Disestablishment of the Church of England is a no-lose policy: It is radical, it is right and virtually no one opposes itby Iain McLean / January 20, 2003 / Leave a comment
Tony Blair has looked constitutionally timid since devolution. Here is something he could do with huge symbolic and practical benefit. Only gilded vested interests would lose. He should disestablish the Church of England. He will do nothing unless the Church of England asks him to, but signals from the new Archbishop of Canterbury suggest that we may be about to see a historic shift in its position.
A BBC profile of Archbishop Rowan Williams broadcast on 1st December showed a man ill at ease with the establishment of the Church of England. “It’s possible to have very fruitful, very constructive relations with government and public life without all the apparatus of legal establishment as it’s evolved in England,” he said.
How very different this sounds to his predecessor. On St George’s Day 2002, Archbishop George Carey gave a lecture defending establishment: “In England, the interweaving of church and state and nation have come down to us through the long and steadily evolving set of relationships known as establishment… The Church of England alone among religious groupings has a comprehensive network of parishes and priests covering the entire country.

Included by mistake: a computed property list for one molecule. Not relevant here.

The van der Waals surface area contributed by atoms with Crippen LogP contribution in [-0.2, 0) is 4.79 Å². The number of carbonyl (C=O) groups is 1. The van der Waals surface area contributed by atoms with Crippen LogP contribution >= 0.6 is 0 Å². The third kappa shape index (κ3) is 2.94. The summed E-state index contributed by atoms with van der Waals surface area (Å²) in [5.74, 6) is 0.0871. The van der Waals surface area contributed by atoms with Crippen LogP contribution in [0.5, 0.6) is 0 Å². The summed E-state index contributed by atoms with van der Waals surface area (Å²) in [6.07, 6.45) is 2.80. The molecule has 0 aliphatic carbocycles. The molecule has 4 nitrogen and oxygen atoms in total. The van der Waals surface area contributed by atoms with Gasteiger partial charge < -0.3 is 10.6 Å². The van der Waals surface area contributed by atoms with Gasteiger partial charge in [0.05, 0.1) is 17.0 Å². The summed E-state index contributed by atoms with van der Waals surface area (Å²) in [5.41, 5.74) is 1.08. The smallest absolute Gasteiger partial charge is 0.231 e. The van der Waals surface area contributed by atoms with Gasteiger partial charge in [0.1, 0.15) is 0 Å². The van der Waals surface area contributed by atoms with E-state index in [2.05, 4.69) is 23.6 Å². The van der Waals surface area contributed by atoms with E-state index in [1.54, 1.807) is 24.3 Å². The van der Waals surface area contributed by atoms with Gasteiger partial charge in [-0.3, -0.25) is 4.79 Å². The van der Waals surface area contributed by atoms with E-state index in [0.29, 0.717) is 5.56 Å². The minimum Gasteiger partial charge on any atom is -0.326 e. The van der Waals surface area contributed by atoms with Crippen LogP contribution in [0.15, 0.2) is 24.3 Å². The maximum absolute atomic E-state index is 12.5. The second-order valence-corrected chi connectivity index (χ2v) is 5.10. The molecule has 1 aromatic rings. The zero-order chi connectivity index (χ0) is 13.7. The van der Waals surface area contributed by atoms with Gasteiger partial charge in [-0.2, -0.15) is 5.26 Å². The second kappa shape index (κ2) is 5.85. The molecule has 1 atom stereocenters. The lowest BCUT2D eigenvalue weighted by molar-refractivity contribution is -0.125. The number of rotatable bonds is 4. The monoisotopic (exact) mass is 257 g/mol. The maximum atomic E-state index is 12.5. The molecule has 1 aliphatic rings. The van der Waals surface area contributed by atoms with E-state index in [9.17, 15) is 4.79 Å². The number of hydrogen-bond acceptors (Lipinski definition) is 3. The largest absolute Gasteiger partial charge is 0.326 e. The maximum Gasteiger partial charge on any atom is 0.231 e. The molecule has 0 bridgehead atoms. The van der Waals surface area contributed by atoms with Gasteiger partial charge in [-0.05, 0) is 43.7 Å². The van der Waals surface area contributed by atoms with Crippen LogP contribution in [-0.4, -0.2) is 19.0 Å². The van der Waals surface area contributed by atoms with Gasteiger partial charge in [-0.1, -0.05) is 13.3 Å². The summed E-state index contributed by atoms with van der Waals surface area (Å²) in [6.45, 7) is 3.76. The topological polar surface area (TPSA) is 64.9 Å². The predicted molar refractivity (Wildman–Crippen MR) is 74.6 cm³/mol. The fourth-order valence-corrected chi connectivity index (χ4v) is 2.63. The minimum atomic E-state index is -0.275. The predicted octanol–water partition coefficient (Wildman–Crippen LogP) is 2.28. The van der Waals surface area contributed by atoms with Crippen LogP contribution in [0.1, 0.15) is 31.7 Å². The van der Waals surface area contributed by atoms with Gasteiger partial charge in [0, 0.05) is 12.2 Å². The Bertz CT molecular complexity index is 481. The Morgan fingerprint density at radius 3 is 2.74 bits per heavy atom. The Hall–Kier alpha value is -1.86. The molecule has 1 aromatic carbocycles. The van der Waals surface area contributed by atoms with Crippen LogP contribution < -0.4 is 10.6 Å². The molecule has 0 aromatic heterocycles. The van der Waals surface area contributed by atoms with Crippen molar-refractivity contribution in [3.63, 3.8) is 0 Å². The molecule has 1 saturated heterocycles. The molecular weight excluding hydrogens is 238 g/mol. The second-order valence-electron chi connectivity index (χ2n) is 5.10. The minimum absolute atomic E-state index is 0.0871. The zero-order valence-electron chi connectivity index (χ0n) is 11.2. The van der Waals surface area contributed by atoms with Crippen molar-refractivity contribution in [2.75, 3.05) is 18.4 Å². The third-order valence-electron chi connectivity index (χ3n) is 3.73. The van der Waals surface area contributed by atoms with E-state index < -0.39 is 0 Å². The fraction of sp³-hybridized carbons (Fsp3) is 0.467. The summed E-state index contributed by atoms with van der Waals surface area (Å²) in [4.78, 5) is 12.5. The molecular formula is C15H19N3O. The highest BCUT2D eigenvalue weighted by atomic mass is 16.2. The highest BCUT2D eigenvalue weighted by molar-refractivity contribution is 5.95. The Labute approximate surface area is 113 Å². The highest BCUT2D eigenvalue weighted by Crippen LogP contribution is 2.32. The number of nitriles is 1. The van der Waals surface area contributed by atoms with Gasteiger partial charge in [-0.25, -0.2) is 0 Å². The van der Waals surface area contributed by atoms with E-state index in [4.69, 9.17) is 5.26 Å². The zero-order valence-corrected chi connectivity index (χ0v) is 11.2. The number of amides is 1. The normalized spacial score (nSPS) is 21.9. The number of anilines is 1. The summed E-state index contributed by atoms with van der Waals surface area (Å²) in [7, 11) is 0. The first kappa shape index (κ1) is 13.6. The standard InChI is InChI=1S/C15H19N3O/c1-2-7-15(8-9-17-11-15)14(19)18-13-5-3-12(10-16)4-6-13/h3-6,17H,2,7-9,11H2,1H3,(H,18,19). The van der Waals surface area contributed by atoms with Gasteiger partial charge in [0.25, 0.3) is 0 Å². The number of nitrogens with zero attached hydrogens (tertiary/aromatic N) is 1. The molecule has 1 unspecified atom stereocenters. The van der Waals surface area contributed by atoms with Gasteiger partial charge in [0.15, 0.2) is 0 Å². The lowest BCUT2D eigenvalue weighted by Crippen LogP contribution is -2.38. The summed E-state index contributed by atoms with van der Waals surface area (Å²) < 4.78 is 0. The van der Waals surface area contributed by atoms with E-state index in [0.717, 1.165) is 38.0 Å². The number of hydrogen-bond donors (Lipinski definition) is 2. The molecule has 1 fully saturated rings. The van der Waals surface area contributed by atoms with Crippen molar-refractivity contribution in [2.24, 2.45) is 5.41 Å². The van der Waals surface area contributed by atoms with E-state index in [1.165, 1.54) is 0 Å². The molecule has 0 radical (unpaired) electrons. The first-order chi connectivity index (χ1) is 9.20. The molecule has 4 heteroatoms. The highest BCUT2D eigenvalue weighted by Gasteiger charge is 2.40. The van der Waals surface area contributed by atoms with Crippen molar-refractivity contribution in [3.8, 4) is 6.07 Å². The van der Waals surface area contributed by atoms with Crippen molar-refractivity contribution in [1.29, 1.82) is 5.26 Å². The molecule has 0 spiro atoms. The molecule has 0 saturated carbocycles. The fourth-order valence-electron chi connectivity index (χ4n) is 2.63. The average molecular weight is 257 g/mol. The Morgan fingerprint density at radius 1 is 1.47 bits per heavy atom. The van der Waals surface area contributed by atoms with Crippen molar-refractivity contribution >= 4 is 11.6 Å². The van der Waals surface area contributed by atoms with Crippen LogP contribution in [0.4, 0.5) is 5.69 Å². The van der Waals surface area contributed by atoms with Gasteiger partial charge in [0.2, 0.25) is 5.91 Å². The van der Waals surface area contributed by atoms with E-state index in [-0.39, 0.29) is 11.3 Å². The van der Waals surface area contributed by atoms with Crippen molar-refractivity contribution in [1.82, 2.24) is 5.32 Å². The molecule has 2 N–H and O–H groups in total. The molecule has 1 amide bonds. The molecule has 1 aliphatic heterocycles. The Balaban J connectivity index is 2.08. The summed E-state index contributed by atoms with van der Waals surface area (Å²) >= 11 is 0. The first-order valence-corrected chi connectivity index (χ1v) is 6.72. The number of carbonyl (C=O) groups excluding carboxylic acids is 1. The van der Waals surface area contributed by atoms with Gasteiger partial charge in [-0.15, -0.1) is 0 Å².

“The loudest voices [for disestablishment] tend to be those backing a clearly secular, and at times republican, agenda… Part of the Church’s service-born out of establishment-must be on behalf of faith generally. That is the basis on which bishops in the House of Lords have interpreted aspects of their role… It is interesting that moving towards a secular basis for the state is something that many leaders of other faith communities strongly oppose.”
Up to a point, Lord Carey. Of what “country” or “nation” do you speak? The UK comprises four territories. The Church of England is established in one. A different church entirely-the Church of Scotland-is established in another. The Anglican church was disestablished in Ireland in 1869 and in Wales in 1920. So the Archbishop’s “country” here must be England. Even in England, the Catholics and Methodists would be surprised by the claim that they lack a comprehensive network of parishes and priests covering the entire country. The most recent published data from the Office for National Statistics suggest that the Catholic church has slightly more attenders than the Church of England.
Where are those statements from other faith communities supporting establishment of the Church of England? Thirty faith communities sent in their views on religious representation to the…